double negatives are confusing.

  • sky

    Wow. I… just… wow. I never thought I would agree so strongly with you, Sharkey. Standing ovation type of comment here.

  • bgal4

    edited, thx

  • Berkeleyborn123

    Big man sharkey, not sure if you had kids or kids who were at that school that you’d be singing that tune.

  • The Sharkey

    Mother Jones is a pretty hard-left-wing magazine that has been pushing for gun control for a long time and happily uses any shooting as a rallying cry for gun control. I can’t think of a single shooting that’s ever happened that they didn’t immediately use to call for more gun control laws, even when such laws would have done nothing to stop that incident.
    An an example, they reported the Lovelle Mixon mass shooting (which, oddly, Mother Jones doesn’t include in the list of shootings in the article you linked to) as a case for more gun control even though they mention in the article that such weapons were already banned here, and he did not buy those guns legally so stricter point of sale gun laws would not have helped.

    http://www.motherjones.com/mojo/2009/03/police-deaths-call-renewed-assault-weapons-ban

    I confess I’m not up to speed on what’s been going on with gun laws in the United States lately so a lot of what they’re saying may be reasonable, but in this particular case the gunman got the guns illegally (murdered the owner and stole them) and had actually been refused the purchase of a gun earlier as a result of already existing gun laws.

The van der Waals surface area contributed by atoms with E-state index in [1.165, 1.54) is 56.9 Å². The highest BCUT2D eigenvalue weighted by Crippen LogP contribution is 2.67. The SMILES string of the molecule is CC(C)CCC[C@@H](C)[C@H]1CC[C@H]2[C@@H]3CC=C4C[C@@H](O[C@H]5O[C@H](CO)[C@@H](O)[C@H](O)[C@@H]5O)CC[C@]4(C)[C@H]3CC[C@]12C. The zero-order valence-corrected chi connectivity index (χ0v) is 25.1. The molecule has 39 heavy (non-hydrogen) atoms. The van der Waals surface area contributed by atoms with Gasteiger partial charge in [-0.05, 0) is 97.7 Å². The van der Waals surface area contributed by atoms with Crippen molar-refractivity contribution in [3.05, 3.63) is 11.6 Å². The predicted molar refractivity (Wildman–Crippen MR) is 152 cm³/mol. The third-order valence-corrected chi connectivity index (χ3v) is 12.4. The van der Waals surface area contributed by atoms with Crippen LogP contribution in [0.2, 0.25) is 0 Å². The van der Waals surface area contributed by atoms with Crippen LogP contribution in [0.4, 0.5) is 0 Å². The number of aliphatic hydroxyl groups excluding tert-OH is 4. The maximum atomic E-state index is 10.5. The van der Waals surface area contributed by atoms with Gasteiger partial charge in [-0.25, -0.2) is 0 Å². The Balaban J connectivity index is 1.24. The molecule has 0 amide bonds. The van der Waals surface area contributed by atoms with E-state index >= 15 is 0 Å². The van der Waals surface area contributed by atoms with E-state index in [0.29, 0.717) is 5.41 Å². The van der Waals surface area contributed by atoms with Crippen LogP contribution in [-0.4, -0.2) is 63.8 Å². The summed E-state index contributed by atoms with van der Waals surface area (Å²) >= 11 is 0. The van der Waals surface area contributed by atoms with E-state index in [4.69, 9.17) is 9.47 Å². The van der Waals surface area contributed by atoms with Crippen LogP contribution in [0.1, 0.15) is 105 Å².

How do we keep guns out of the hands of the mentally ill and criminals while still allowing law-abiding citizens to have access to them? Should we focus more on controlling the sale of firearms, or more on providing easier access to mental health care for troubled individuals? It’s a tough issue with a lot of nuance.

  • Howie Mencken

    Bp123…Put your strength into getting BUSD to provide weekend access for police drills to the school sites.

  • bgal4

    Howie, I happened to speak with Officer Melero today since we had gunfire last night. I learned that the entire Dept has done quite a bit of active shooter training. Since Columbine police response protocols have changed, apparently more important than knowing the school layout is the mental training requiring a specific set of reactions and procedures. I think the school district has improved in some respects on school safety issues, they would likely allow access when needed.

  • Howie Mencken

    bgal4…Thank you for you vigilance. It comes at a price I admire you for paying.